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Primary structures and speculative forms

Anthony McCall Meeting you halfway II 2009, Art Gallery of NSW collection, purchased 2014 © Anthony McCall, installation view, Sean Kelly Gallery, New York, 2009. Photo: Jason Wyche

Sculpture lies at the heart of the John Kaldor Family Collection and is also a strength of the Gallery’s collection of contemporary international art.

In 1966, five years after he started his collection, John Kaldor viewed the now-legendary Primary structures: younger American and British sculptors exhibition, curated by Kynaston McShine for the Jewish Museum, New York. Widely credited for introducing minimalism to the United States, the exhibition featured an emerging group of artists whose works took abstract, geometric forms achieved via industrial fabrication techniques. By exhibiting as ‘art’ objects that they conceived and designed, but did not necessarily make themselves, the artists helped shift the aesthetic course of 20th-century sculpture.

Primary structures and speculative forms takes McShine’s exhibition as a point of departure and explores various strands of artmaking that connect it to the present. At the core of the exhibition are works by artists associated with 1960s minimalism. Spiralling out from them are the speculative forms of contemporary artists whose works question or expand upon the minimalist tradition, through the use of ready-made objects, the creation of objects that incorporate the body, and the application of sculptural principles to two-dimensional media.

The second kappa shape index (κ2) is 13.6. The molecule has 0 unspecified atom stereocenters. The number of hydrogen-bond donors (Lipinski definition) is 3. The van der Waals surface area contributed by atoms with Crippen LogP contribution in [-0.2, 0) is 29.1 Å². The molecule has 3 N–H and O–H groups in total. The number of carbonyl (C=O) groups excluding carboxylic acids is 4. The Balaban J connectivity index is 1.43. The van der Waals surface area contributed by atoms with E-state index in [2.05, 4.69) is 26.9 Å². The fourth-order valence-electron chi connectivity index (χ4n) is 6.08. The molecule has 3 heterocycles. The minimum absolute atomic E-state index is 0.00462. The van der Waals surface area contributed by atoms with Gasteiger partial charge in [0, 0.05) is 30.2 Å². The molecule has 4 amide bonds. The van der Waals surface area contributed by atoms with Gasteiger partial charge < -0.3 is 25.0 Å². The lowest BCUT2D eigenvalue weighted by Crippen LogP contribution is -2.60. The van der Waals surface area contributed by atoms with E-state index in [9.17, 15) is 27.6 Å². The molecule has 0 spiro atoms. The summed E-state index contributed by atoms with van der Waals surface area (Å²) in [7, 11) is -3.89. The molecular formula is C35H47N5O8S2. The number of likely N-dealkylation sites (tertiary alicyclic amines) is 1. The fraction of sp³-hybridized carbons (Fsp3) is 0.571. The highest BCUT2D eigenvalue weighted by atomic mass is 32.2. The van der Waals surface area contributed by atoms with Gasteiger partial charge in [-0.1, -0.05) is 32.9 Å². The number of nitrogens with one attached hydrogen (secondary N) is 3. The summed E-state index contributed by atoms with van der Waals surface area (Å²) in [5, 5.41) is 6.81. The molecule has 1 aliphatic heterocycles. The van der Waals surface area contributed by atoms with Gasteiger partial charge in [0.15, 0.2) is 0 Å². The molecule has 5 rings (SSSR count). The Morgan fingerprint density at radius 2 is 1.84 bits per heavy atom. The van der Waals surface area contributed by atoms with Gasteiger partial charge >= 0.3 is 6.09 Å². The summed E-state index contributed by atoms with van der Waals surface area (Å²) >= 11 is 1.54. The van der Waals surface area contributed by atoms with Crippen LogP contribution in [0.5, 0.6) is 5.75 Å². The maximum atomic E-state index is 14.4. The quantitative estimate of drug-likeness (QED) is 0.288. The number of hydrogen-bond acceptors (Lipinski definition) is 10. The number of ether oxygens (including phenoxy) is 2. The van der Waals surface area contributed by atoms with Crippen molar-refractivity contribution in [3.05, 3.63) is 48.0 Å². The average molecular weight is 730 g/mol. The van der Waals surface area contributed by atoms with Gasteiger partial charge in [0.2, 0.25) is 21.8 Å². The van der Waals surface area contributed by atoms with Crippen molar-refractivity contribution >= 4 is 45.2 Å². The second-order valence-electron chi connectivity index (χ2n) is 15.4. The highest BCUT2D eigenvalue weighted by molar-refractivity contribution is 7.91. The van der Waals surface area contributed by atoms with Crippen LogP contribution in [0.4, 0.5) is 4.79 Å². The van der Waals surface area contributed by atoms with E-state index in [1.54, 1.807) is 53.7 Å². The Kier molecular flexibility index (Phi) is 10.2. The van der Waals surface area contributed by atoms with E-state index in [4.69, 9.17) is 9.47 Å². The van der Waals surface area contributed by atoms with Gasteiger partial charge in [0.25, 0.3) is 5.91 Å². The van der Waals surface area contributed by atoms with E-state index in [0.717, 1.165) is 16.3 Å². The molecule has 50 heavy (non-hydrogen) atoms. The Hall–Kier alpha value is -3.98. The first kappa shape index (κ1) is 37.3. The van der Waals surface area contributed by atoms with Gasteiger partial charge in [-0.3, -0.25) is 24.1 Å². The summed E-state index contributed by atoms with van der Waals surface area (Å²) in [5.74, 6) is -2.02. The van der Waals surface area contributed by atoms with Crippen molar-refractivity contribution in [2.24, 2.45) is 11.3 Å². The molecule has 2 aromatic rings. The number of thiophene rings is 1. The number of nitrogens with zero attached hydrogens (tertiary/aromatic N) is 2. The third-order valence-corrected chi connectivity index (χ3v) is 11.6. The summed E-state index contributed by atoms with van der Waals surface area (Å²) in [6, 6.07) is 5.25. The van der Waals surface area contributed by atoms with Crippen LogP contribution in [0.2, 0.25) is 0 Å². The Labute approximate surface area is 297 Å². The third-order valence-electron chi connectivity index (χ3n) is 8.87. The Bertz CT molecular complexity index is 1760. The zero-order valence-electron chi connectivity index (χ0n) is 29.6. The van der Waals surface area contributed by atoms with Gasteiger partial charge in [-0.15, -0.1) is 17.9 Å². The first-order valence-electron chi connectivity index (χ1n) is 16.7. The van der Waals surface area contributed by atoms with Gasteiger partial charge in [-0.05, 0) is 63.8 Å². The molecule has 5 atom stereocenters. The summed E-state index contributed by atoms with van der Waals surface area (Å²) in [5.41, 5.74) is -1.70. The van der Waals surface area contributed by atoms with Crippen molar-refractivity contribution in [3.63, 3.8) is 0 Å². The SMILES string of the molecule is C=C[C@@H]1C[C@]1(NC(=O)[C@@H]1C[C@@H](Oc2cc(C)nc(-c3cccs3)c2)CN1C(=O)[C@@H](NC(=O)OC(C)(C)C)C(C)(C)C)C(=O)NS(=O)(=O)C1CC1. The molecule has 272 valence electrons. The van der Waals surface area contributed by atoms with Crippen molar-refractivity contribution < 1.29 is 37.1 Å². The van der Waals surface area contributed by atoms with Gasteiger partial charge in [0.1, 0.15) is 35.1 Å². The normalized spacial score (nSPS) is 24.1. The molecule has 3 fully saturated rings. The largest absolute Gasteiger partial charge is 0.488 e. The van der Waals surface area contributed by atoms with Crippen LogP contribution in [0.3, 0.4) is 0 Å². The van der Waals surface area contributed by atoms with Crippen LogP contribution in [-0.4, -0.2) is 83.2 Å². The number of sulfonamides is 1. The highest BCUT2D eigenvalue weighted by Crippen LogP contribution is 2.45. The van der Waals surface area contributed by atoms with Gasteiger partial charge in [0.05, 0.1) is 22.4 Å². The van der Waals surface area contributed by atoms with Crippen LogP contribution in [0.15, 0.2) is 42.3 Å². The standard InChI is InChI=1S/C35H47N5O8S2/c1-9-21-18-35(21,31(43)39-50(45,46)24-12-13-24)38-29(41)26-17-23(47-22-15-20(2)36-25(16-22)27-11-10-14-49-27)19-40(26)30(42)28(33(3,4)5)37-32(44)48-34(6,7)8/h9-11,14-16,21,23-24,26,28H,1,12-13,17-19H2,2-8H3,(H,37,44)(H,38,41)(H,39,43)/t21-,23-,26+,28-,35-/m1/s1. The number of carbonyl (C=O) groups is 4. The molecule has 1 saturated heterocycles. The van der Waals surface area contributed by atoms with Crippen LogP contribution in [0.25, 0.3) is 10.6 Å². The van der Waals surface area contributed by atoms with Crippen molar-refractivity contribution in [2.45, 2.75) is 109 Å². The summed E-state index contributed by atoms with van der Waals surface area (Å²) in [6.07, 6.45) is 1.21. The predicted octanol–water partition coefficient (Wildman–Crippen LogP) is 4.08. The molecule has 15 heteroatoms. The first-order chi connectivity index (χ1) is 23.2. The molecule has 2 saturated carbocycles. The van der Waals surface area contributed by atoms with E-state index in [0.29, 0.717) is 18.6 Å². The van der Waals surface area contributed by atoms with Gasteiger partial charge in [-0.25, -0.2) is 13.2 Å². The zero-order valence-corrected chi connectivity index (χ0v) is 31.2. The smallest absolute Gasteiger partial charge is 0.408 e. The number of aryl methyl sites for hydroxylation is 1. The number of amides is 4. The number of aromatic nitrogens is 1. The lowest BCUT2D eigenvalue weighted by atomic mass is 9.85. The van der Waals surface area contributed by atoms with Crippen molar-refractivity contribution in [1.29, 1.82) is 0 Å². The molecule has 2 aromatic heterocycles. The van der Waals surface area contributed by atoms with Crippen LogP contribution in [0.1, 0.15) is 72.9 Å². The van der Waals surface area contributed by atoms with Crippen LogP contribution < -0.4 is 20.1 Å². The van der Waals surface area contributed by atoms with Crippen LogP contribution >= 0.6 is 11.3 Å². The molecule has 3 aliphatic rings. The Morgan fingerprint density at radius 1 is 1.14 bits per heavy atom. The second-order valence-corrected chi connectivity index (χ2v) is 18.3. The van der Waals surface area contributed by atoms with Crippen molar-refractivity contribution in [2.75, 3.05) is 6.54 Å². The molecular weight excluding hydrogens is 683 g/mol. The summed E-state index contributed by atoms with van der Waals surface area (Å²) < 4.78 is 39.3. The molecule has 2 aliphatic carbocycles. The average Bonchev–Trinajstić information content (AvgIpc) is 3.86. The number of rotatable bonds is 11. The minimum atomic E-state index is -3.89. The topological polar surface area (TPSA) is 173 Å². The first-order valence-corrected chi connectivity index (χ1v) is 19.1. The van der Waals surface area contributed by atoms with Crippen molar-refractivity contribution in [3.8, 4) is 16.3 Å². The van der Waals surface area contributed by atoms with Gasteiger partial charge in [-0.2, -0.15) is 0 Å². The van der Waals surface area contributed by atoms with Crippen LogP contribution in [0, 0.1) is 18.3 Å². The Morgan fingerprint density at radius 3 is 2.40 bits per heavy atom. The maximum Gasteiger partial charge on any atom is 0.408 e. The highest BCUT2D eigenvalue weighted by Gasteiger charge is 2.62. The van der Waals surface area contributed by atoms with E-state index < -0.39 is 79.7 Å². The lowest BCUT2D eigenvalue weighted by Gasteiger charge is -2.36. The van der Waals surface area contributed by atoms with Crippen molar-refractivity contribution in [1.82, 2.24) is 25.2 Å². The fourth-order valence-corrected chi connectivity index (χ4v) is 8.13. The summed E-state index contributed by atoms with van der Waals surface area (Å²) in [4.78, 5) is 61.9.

Artists include Ai Weiwei, Carl Andre, Bernd and Hilla Becher, Larry Bell, Thomas Demand, Vincent Fecteau, Sol LeWitt, Anthony McCall, Mario Merz, Robert Morris, Gabriel Orozco, Fred Sandback, Richard Serra, Monika Sosnowska, Tatiana Trouvé, Franz West and Rachel Whiteread.

A new display opened on 10 May 2017 dedicated to the work of British/American sculptor William Tucker, who exhibited in the McShine exhibition.

Note: This exhibition will now close on 6 August 2017. The Gallery apologises for any inconvenience.

15 Oct 2016 – 6 Aug 2017

Free admission

Contemporary galleries